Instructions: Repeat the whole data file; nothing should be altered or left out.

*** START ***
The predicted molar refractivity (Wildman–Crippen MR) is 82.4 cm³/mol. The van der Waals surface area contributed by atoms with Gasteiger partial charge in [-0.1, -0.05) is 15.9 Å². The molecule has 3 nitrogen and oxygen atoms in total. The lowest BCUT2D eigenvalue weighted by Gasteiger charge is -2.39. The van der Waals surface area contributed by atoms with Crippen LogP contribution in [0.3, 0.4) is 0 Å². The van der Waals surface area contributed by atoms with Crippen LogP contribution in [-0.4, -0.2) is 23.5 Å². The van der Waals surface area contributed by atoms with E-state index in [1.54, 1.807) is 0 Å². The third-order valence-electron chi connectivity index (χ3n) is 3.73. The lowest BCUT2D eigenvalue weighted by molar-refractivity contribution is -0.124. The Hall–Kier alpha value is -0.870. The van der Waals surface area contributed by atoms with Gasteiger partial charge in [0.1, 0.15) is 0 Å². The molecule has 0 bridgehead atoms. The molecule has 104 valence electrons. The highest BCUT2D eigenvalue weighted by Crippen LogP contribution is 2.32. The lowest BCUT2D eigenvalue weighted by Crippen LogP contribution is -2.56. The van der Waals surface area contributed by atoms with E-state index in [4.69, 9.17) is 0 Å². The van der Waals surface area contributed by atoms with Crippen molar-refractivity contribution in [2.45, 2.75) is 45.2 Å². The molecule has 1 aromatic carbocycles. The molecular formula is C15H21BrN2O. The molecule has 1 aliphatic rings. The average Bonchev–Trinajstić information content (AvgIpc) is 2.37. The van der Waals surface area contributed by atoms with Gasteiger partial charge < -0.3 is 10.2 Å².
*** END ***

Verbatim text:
The predicted molar refractivity (Wildman–Crippen MR) is 82.4 cm³/mol. The van der Waals surface area contributed by atoms with Gasteiger partial charge in [-0.1, -0.05) is 15.9 Å². The molecule has 3 nitrogen and oxygen atoms in total. The lowest BCUT2D eigenvalue weighted by Gasteiger charge is -2.39. The van der Waals surface area contributed by atoms with Crippen LogP contribution in [0.3, 0.4) is 0 Å². The van der Waals surface area contributed by atoms with Crippen LogP contribution in [-0.4, -0.2) is 23.5 Å². The van der Waals surface area contributed by atoms with E-state index in [1.54, 1.807) is 0 Å². The third-order valence-electron chi connectivity index (χ3n) is 3.73. The lowest BCUT2D eigenvalue weighted by molar-refractivity contribution is -0.124. The Hall–Kier alpha value is -0.870. The van der Waals surface area contributed by atoms with Gasteiger partial charge in [0.1, 0.15) is 0 Å². The molecule has 0 bridgehead atoms. The molecule has 104 valence electrons. The highest BCUT2D eigenvalue weighted by Crippen LogP contribution is 2.32. The lowest BCUT2D eigenvalue weighted by Crippen LogP contribution is -2.56. The van der Waals surface area contributed by atoms with E-state index in [4.69, 9.17) is 0 Å². The van der Waals surface area contributed by atoms with Crippen molar-refractivity contribution in [2.45, 2.75) is 45.2 Å². The molecule has 1 aromatic carbocycles. The molecular formula is C15H21BrN2O. The molecule has 1 aliphatic rings. The average Bonchev–Trinajstić information content (AvgIpc) is 2.37. The van der Waals surface area contributed by atoms with Gasteiger partial charge < -0.3 is 10.2 Å².